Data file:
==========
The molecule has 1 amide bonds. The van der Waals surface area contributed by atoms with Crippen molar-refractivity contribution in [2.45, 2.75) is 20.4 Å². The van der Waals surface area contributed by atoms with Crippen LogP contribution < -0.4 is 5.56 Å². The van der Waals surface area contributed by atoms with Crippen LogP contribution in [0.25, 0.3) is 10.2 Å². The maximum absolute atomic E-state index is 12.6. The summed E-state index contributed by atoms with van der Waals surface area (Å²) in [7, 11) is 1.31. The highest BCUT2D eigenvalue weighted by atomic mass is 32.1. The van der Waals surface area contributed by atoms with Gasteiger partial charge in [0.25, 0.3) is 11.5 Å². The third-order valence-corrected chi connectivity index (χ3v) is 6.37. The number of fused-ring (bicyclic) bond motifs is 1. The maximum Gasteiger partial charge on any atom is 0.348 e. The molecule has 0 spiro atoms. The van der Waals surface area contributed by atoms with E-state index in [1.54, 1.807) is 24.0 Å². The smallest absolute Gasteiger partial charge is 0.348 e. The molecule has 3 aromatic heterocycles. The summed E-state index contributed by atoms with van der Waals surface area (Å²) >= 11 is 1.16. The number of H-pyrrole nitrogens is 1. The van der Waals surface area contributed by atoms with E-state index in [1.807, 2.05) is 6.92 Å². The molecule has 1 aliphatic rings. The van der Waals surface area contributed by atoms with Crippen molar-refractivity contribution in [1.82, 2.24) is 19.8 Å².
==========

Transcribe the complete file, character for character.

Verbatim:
The molecule has 1 amide bonds. The van der Waals surface area contributed by atoms with Crippen molar-refractivity contribution in [2.45, 2.75) is 20.4 Å². The van der Waals surface area contributed by atoms with Crippen LogP contribution < -0.4 is 5.56 Å². The van der Waals surface area contributed by atoms with Crippen LogP contribution in [0.25, 0.3) is 10.2 Å². The maximum absolute atomic E-state index is 12.6. The summed E-state index contributed by atoms with van der Waals surface area (Å²) in [7, 11) is 1.31. The highest BCUT2D eigenvalue weighted by atomic mass is 32.1. The van der Waals surface area contributed by atoms with Gasteiger partial charge in [0.25, 0.3) is 11.5 Å². The third-order valence-corrected chi connectivity index (χ3v) is 6.37. The number of fused-ring (bicyclic) bond motifs is 1. The maximum Gasteiger partial charge on any atom is 0.348 e. The molecule has 0 spiro atoms. The van der Waals surface area contributed by atoms with E-state index in [1.54, 1.807) is 24.0 Å². The smallest absolute Gasteiger partial charge is 0.348 e. The molecule has 3 aromatic heterocycles. The summed E-state index contributed by atoms with van der Waals surface area (Å²) >= 11 is 1.16. The number of H-pyrrole nitrogens is 1. The van der Waals surface area contributed by atoms with E-state index in [1.807, 2.05) is 6.92 Å². The molecule has 1 aliphatic rings. The van der Waals surface area contributed by atoms with Crippen molar-refractivity contribution in [1.82, 2.24) is 19.8 Å².